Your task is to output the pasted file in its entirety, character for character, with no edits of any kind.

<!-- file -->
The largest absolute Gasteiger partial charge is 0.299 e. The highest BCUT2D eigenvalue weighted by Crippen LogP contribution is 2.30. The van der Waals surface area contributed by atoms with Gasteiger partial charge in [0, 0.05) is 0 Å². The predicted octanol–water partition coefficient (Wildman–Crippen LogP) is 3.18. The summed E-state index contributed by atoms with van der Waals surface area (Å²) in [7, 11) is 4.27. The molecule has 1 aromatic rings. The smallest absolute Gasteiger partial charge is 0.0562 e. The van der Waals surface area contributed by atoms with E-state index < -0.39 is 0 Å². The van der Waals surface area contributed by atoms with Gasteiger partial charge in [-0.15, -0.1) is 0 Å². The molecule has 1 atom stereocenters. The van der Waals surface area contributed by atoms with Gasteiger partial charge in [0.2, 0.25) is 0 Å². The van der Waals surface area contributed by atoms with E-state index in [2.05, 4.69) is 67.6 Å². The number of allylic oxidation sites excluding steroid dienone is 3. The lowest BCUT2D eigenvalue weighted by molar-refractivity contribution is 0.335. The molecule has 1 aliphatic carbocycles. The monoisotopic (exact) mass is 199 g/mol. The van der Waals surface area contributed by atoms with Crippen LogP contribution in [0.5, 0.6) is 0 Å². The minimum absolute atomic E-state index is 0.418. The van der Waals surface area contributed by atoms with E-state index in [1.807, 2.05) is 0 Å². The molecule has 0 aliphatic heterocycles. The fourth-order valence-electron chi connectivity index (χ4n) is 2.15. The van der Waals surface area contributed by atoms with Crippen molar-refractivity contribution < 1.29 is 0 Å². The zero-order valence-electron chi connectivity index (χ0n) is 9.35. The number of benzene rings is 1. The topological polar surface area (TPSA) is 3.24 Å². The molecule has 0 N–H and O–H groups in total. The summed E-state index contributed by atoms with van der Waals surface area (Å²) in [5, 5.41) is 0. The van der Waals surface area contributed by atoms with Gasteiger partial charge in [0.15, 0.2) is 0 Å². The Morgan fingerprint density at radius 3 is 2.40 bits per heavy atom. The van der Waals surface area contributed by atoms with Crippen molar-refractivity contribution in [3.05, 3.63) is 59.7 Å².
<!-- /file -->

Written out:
The largest absolute Gasteiger partial charge is 0.299 e. The highest BCUT2D eigenvalue weighted by Crippen LogP contribution is 2.30. The van der Waals surface area contributed by atoms with Gasteiger partial charge in [0, 0.05) is 0 Å². The predicted octanol–water partition coefficient (Wildman–Crippen LogP) is 3.18. The summed E-state index contributed by atoms with van der Waals surface area (Å²) in [7, 11) is 4.27. The molecule has 1 aromatic rings. The smallest absolute Gasteiger partial charge is 0.0562 e. The van der Waals surface area contributed by atoms with E-state index < -0.39 is 0 Å². The van der Waals surface area contributed by atoms with Gasteiger partial charge in [-0.15, -0.1) is 0 Å². The molecule has 1 atom stereocenters. The van der Waals surface area contributed by atoms with Gasteiger partial charge in [0.2, 0.25) is 0 Å². The van der Waals surface area contributed by atoms with E-state index in [2.05, 4.69) is 67.6 Å². The number of allylic oxidation sites excluding steroid dienone is 3. The lowest BCUT2D eigenvalue weighted by molar-refractivity contribution is 0.335. The molecule has 1 aliphatic carbocycles. The monoisotopic (exact) mass is 199 g/mol. The van der Waals surface area contributed by atoms with Crippen LogP contribution in [0.5, 0.6) is 0 Å². The minimum absolute atomic E-state index is 0.418. The van der Waals surface area contributed by atoms with E-state index in [1.807, 2.05) is 0 Å². The molecule has 0 aliphatic heterocycles. The fourth-order valence-electron chi connectivity index (χ4n) is 2.15. The van der Waals surface area contributed by atoms with Crippen molar-refractivity contribution < 1.29 is 0 Å². The zero-order valence-electron chi connectivity index (χ0n) is 9.35. The number of benzene rings is 1. The topological polar surface area (TPSA) is 3.24 Å². The molecule has 0 N–H and O–H groups in total. The summed E-state index contributed by atoms with van der Waals surface area (Å²) in [5, 5.41) is 0. The van der Waals surface area contributed by atoms with Gasteiger partial charge in [0.15, 0.2) is 0 Å². The Morgan fingerprint density at radius 3 is 2.40 bits per heavy atom. The van der Waals surface area contributed by atoms with Crippen molar-refractivity contribution in [3.05, 3.63) is 59.7 Å².